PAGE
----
2014 GSA Annual Meeting in Vancouver, British Columbia (19–22 October 2014)

Paper No. 43-21
Presentation Time: 2:00 PM


ELDRETT, James1, MA, Chao2, MINISINI, Daniel3, LUTZ, Brendan3, OZKAN, Aysen3 and BERGMAN, Steven C.3, (1)Shell International Exploration and Production, Kesslerpark 1, Rijswijk, 2288 GS, Netherlands, (2)Department of Geosience, University of Wisconsin Madison, Weeks Hall, 1215 W Dayton St, Madison, WI 53706, (3)Shell Exploration R&D, 3333 Highway 6 South, Houston, TX 77082

The Cenomanian-Turonian Eagle Ford Fm consists of a succession of calcite-rich mudstones (marls and limestones) and over 300 volcanic bentonite layers. Astronomical analyses on >150 m intervals have demonstrated that the limestone and marl cycles reflect climatic forcing driven by solar insolation resulting from integrated Milankovitch periodicities. In particular, periodic solar-terrestrial orbital variations including obliquity (37-50ka) and precessional (19-23ka) forcing on summer insolation and its impact on seasonality may have been responsible for the observed lithologic and environmental variations. Furthermore, preliminary analyses of three 0.3-0.5 m thick precession cycles (limestone-marl couplets) have identified periodicities in similar range to the DeVries (200 years) and Gleissberg (83 years) solar cycles, with 99% F-test significance and passing red noise test. These millimeter-scale laminations therefore may reflect century-scale depositional processes.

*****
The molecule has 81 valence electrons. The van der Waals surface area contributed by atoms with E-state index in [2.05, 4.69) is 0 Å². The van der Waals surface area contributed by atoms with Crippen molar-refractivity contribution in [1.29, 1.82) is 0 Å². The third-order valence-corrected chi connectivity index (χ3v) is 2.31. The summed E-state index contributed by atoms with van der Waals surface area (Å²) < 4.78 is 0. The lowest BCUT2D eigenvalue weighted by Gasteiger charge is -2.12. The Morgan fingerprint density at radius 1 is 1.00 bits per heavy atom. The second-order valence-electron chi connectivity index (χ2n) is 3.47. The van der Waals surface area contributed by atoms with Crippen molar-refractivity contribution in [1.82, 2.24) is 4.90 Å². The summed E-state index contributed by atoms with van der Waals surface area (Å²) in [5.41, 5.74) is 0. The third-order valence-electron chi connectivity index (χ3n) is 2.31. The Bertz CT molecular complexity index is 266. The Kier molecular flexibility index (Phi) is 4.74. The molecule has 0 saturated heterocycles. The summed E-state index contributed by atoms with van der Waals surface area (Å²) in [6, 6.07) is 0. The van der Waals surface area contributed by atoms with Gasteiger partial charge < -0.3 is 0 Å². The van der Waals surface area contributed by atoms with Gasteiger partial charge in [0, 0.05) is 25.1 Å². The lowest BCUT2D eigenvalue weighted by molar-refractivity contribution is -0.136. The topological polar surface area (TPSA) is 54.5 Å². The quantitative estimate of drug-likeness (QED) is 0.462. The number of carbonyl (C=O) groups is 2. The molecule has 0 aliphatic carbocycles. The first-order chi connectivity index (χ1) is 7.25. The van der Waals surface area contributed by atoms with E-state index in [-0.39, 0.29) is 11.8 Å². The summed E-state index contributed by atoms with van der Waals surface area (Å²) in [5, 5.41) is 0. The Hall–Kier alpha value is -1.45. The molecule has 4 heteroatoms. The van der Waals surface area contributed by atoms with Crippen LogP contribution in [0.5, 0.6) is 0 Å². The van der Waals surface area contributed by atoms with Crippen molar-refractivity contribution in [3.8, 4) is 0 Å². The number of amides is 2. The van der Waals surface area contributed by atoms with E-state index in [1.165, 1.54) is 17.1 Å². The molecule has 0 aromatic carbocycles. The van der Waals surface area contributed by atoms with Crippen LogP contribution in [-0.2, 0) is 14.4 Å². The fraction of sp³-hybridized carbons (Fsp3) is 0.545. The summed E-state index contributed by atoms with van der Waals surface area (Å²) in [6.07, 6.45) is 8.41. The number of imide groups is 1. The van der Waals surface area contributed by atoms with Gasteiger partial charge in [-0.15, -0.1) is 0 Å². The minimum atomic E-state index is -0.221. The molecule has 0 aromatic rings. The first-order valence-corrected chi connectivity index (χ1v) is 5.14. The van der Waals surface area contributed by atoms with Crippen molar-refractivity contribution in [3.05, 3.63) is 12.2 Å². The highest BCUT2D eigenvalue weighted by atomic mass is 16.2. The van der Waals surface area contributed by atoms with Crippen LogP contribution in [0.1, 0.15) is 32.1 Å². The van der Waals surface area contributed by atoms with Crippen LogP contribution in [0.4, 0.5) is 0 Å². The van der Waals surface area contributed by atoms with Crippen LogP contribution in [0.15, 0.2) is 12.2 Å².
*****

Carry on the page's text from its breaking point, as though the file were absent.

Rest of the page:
The exact nature of these century-scale variations in solar forcing on individual lamina is uncertain. To better understand the depositional effects of solar and possible volcanic forcing on these sediments, numerous high resolution analyses on a “continuous” 35 cm long thin section from the same precession cycle as the astronomic analyses have been undertaken. These analyses include millimeter-scale sedimentologic descriptions, micropalaeontologic assemblage reconstructions for individual lamina, combined with high resolution (250µm) X-Ray fluorescence (XRF) and total organic carbon (TOC) measurements. This research may contribute to a better understand of the role and impact of natural climate forcing mechanisms in greenhouse paleoclimates, and improve confidence in present-day simulations and future projections of solar and volcanic influence on century-scale change in the anthropogenically-driven climate of future centuries.